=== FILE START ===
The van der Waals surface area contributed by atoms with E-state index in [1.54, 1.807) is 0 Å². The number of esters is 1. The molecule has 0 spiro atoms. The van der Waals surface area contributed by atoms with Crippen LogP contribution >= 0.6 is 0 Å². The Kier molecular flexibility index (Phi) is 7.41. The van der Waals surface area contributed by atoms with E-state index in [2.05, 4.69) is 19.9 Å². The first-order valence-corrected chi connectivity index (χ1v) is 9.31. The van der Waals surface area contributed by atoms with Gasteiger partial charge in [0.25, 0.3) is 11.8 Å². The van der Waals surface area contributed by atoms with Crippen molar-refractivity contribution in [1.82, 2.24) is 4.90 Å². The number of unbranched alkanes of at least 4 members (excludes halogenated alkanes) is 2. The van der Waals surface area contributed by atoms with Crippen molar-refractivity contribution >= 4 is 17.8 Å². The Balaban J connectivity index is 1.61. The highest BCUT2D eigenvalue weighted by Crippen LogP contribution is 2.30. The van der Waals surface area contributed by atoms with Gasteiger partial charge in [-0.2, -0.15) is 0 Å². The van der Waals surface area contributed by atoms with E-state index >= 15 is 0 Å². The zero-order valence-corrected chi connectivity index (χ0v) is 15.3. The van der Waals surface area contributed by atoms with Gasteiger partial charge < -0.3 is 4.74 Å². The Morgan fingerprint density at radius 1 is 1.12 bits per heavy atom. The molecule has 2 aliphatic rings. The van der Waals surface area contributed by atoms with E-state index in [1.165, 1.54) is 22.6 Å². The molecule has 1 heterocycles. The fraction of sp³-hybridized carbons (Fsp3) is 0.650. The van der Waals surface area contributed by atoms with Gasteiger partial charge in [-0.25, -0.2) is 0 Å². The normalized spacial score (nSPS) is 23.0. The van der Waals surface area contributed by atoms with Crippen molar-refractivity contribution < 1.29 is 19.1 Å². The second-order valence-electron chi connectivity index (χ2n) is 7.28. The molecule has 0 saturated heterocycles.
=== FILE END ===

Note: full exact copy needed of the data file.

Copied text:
The van der Waals surface area contributed by atoms with E-state index in [1.54, 1.807) is 0 Å². The number of esters is 1. The molecule has 0 spiro atoms. The van der Waals surface area contributed by atoms with Crippen LogP contribution >= 0.6 is 0 Å². The Kier molecular flexibility index (Phi) is 7.41. The van der Waals surface area contributed by atoms with E-state index in [2.05, 4.69) is 19.9 Å². The first-order valence-corrected chi connectivity index (χ1v) is 9.31. The van der Waals surface area contributed by atoms with Gasteiger partial charge in [0.25, 0.3) is 11.8 Å². The van der Waals surface area contributed by atoms with Crippen molar-refractivity contribution in [1.82, 2.24) is 4.90 Å². The number of unbranched alkanes of at least 4 members (excludes halogenated alkanes) is 2. The van der Waals surface area contributed by atoms with Crippen molar-refractivity contribution >= 4 is 17.8 Å². The Balaban J connectivity index is 1.61. The highest BCUT2D eigenvalue weighted by Crippen LogP contribution is 2.30. The van der Waals surface area contributed by atoms with Gasteiger partial charge in [-0.2, -0.15) is 0 Å². The van der Waals surface area contributed by atoms with E-state index >= 15 is 0 Å². The zero-order valence-corrected chi connectivity index (χ0v) is 15.3. The van der Waals surface area contributed by atoms with Gasteiger partial charge < -0.3 is 4.74 Å². The Morgan fingerprint density at radius 1 is 1.12 bits per heavy atom. The molecule has 2 aliphatic rings. The van der Waals surface area contributed by atoms with E-state index in [1.165, 1.54) is 22.6 Å². The molecule has 1 heterocycles. The fraction of sp³-hybridized carbons (Fsp3) is 0.650. The van der Waals surface area contributed by atoms with Gasteiger partial charge in [-0.25, -0.2) is 0 Å². The normalized spacial score (nSPS) is 23.0. The van der Waals surface area contributed by atoms with Crippen molar-refractivity contribution < 1.29 is 19.1 Å². The second-order valence-electron chi connectivity index (χ2n) is 7.28. The molecule has 0 saturated heterocycles.